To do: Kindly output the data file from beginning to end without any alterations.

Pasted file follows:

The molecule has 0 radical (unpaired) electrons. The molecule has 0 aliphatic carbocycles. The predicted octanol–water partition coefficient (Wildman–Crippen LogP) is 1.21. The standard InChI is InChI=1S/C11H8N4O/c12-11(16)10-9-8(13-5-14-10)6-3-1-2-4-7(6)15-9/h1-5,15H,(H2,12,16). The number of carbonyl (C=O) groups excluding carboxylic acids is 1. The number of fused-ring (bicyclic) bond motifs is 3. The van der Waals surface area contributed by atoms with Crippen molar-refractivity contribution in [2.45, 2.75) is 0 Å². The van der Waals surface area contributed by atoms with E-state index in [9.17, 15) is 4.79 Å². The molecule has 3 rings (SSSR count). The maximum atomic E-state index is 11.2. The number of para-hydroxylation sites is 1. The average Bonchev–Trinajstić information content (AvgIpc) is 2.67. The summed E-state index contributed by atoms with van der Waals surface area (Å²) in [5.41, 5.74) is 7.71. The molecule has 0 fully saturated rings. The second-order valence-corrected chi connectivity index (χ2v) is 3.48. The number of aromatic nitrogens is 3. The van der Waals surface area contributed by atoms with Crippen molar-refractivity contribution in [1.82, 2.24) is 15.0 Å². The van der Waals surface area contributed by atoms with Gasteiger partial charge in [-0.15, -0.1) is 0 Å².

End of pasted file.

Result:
The molecule has 0 radical (unpaired) electrons. The molecule has 0 aliphatic carbocycles. The predicted octanol–water partition coefficient (Wildman–Crippen LogP) is 1.21. The standard InChI is InChI=1S/C11H8N4O/c12-11(16)10-9-8(13-5-14-10)6-3-1-2-4-7(6)15-9/h1-5,15H,(H2,12,16). The number of carbonyl (C=O) groups excluding carboxylic acids is 1. The number of fused-ring (bicyclic) bond motifs is 3. The van der Waals surface area contributed by atoms with Crippen molar-refractivity contribution in [2.45, 2.75) is 0 Å². The van der Waals surface area contributed by atoms with E-state index in [9.17, 15) is 4.79 Å². The molecule has 3 rings (SSSR count). The maximum atomic E-state index is 11.2. The number of para-hydroxylation sites is 1. The average Bonchev–Trinajstić information content (AvgIpc) is 2.67. The summed E-state index contributed by atoms with van der Waals surface area (Å²) in [5.41, 5.74) is 7.71. The molecule has 0 fully saturated rings. The second-order valence-corrected chi connectivity index (χ2v) is 3.48. The number of aromatic nitrogens is 3. The van der Waals surface area contributed by atoms with Crippen molar-refractivity contribution in [1.82, 2.24) is 15.0 Å². The van der Waals surface area contributed by atoms with Gasteiger partial charge in [-0.15, -0.1) is 0 Å².